Date of Degree
PhD (Doctor of Philosophy)
Interdisciplinary Studies in Water Quality Monitoring and Policy
Mary P. Skopec
High frequency water quality monitoring presents unique and unlimited opportunities of exploring spatio-temporal variation in water quality. Knowledge gained from analyzing high frequency water quality data can provide more clarity regarding transportation and processing of water constituents over time and space and scale. This study analyzes high frequency discharge, nitrate load and concentration data for three watersheds of different sizes - Cedar River Watershed, North Raccoon and Middle Raccoon. Each of these sites were monitored for 2-3 calendar years.
Sudden spikes in discharge, nitrate concentration and load data, also defined as "events" were analyzed in great detail to understand the patterns in event occurrence and event intensity. Smaller watersheds seemed to have sharper and "flashier" events compared to bigger watersheds. Nitrate concentration events were flatter in shape compared to discharge and nitrogen load events. The relationship between nitrogen concentration and discharge was found to be varying over time, unlike the relationship between nitrate load and discharge, which were almost perfectly correlated for most site-year combinations.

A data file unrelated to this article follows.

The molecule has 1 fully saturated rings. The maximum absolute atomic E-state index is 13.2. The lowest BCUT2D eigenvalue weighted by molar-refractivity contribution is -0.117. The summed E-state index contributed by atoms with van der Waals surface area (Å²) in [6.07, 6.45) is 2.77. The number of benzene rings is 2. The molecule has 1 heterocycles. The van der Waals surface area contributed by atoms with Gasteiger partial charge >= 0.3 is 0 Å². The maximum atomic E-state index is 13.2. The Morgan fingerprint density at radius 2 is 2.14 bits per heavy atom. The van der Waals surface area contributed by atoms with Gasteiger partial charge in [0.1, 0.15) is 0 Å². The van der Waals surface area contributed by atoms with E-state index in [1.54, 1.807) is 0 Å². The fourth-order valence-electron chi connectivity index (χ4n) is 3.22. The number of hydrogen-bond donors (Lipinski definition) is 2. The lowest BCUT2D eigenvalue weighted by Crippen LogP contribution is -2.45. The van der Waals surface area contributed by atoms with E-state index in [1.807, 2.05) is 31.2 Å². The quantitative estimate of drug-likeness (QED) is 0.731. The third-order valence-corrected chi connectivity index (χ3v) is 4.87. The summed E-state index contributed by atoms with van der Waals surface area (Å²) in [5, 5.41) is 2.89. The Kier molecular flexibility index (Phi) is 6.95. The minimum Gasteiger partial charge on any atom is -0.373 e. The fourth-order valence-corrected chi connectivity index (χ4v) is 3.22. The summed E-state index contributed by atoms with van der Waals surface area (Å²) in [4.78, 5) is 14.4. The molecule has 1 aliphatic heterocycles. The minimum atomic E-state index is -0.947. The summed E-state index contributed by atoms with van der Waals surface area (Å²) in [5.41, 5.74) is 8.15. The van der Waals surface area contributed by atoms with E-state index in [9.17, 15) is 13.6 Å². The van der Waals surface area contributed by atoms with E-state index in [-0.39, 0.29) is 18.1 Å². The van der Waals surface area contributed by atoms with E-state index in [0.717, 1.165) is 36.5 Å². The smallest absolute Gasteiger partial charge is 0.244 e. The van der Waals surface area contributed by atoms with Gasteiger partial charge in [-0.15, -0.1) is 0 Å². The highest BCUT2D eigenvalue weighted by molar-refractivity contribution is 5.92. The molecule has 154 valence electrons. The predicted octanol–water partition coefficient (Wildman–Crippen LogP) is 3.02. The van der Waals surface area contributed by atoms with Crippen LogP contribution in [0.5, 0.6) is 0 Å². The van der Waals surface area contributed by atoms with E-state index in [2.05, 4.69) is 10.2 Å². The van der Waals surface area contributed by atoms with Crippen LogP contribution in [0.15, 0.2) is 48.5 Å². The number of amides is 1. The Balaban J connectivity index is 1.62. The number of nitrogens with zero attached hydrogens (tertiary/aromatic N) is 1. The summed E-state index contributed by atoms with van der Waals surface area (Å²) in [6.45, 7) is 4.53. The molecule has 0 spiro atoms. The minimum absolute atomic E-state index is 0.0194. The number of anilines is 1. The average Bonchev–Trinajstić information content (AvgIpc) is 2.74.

Based on more than 40,000 simulations, it was determined that high frequency water quality sampling is not only efficient in capturing minute spatio-temporal variations but can also capture nitrate exceedances to a greater degree. High frequency sampling was also associated with higher yield ratio in nitrate load estimates, not only during high flow periods, but also during the non-high-flow period.
Clean Water Act, high-frequency monitoring, Iowa, nitrate, River, Safe Drinking Water Act
xvi, 204 pages
Includes bibliographical references (pages 186-204).
Copyright 2013 Malini Banerjee